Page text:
• @Felix: I'm with @Mr. Shiny -- those sentences aren't wrong; they're just old in form...
    – SamB
    Jan 14, 2011 at 20:21
  • @SamB: yes, did you read what I wrote? (or: read you what I wrote?) Jan 15, 2011 at 0:27

4 Answers 4


Disclaimer 1: I do morphology, not syntax.
Disclaimer 2: The theoretical stuff is Chomskyan syntax, not proven fact.

In any case, the need for do in English is commonly known informally as "do-support". In Chomskyan syntax, the need for do arises from the fact that there is no movement from the head of the Verb Phrase (VP) to the Tense or Inflection Phrase (TP or IP) in English (in contrast to languages like French). (The only exception is the verb "to be" — this verb does raise from V to T.)

So, I guess any English sentences that show a lack of V-to-T movement would infer that do-support or something similar must be used.

One possibility to show this:

  • English: I often eat apples.
  • French: Je mange souvent les pommes. (Literal: I eat often the apples.)

In English, this adverb (often) appears before the main verb, while in French, it (souvent) appears after the main verb. The reason for the difference is that the adverb is located between T and V in French, and the verb raises from V up into T, above the adverb. In English, the verb remains in place below.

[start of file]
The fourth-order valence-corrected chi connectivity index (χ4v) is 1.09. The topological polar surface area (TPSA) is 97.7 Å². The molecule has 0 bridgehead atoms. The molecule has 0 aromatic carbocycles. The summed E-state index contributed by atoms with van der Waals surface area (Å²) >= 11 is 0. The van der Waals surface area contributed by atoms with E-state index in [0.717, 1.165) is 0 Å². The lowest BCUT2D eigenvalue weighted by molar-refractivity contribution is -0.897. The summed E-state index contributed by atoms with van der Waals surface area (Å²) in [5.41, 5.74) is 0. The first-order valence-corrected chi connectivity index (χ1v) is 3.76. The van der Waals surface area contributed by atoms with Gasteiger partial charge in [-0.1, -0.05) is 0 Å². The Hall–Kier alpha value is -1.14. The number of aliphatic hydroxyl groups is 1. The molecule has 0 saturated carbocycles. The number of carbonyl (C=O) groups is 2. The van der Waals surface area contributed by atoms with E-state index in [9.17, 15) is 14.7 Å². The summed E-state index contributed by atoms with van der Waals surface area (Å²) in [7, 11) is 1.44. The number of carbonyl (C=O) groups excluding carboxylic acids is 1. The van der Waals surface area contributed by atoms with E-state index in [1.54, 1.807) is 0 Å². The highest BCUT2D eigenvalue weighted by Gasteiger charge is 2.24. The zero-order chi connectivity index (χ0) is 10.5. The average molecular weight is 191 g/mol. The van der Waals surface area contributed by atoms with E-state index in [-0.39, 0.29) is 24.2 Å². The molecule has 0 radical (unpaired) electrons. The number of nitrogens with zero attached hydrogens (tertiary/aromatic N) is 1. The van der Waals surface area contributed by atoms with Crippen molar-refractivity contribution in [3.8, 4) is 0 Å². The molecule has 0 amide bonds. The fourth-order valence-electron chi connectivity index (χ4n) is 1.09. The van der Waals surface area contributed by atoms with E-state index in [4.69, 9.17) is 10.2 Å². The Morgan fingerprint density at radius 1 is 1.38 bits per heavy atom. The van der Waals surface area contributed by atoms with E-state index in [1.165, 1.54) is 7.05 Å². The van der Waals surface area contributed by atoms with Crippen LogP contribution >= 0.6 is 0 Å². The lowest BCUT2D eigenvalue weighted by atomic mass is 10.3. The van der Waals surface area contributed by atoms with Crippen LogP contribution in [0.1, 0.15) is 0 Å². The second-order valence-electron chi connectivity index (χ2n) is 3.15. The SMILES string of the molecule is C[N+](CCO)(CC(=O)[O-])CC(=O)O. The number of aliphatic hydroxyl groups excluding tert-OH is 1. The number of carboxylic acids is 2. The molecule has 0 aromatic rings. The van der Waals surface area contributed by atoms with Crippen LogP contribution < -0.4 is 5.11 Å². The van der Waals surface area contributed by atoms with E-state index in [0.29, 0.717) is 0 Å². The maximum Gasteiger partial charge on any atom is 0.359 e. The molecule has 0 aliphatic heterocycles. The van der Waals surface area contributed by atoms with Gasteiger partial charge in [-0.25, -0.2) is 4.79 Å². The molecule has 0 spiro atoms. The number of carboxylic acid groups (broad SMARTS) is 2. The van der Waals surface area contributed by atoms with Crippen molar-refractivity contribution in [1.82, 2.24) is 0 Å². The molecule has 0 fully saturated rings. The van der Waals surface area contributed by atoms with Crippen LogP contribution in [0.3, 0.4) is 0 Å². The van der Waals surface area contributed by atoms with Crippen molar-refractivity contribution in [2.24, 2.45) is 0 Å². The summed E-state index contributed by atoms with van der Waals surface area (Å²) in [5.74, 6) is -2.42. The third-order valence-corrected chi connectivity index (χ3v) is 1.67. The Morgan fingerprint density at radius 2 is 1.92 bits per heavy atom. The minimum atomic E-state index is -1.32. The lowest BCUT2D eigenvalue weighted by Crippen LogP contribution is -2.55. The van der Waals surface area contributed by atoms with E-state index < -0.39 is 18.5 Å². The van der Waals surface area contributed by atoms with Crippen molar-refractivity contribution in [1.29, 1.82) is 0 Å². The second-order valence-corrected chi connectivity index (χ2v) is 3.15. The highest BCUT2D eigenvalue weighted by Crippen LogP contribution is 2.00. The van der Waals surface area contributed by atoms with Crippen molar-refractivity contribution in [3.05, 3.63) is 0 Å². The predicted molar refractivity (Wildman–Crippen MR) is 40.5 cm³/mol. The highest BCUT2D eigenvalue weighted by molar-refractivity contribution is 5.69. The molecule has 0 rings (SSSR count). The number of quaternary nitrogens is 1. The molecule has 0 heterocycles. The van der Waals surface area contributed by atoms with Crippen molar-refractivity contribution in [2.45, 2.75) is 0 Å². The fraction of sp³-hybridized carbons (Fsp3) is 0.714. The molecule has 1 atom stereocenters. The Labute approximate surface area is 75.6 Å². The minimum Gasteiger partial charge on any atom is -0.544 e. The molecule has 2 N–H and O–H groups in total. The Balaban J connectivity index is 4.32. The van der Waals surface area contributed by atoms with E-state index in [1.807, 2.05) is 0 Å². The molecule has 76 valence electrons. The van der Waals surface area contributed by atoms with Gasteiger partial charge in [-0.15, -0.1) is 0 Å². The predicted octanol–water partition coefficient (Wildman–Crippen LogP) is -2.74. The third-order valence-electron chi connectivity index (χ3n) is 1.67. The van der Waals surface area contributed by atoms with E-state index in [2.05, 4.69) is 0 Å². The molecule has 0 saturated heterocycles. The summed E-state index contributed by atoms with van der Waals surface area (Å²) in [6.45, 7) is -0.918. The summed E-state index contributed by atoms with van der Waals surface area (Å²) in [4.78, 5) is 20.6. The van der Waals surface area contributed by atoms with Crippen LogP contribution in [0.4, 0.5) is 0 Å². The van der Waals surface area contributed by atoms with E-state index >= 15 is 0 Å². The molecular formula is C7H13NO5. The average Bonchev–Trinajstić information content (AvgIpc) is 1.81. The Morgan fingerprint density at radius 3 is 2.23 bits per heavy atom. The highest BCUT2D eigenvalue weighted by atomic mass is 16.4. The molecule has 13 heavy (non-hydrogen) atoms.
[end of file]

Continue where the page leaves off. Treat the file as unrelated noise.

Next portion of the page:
Note: the following diagram is overly simplified so that we ignore that the subject noun actually raised into its position also — this stuff is confusing enough already :) alt text

The issues with negation and question formation both follow from the lack of V-to-T movement we see with the adverb ordering. For questions, T moves to C, and so a helper verb is needed since the main verb never made it to T. For negation, I think "not" blocks the passing of tense features from T down to V, so do is required in order to host the tense features (e.g. "do", "does", "did").

Also note that when modal or helper verbs are used (would, could, have, be, etc.), the helper verbs start out on T, so there is no need for do-support.

  • Good answer. I wasn't aware of the theory at work here, though to put it rather mildly, I can't say I'm a fan of much of Chomsky's work.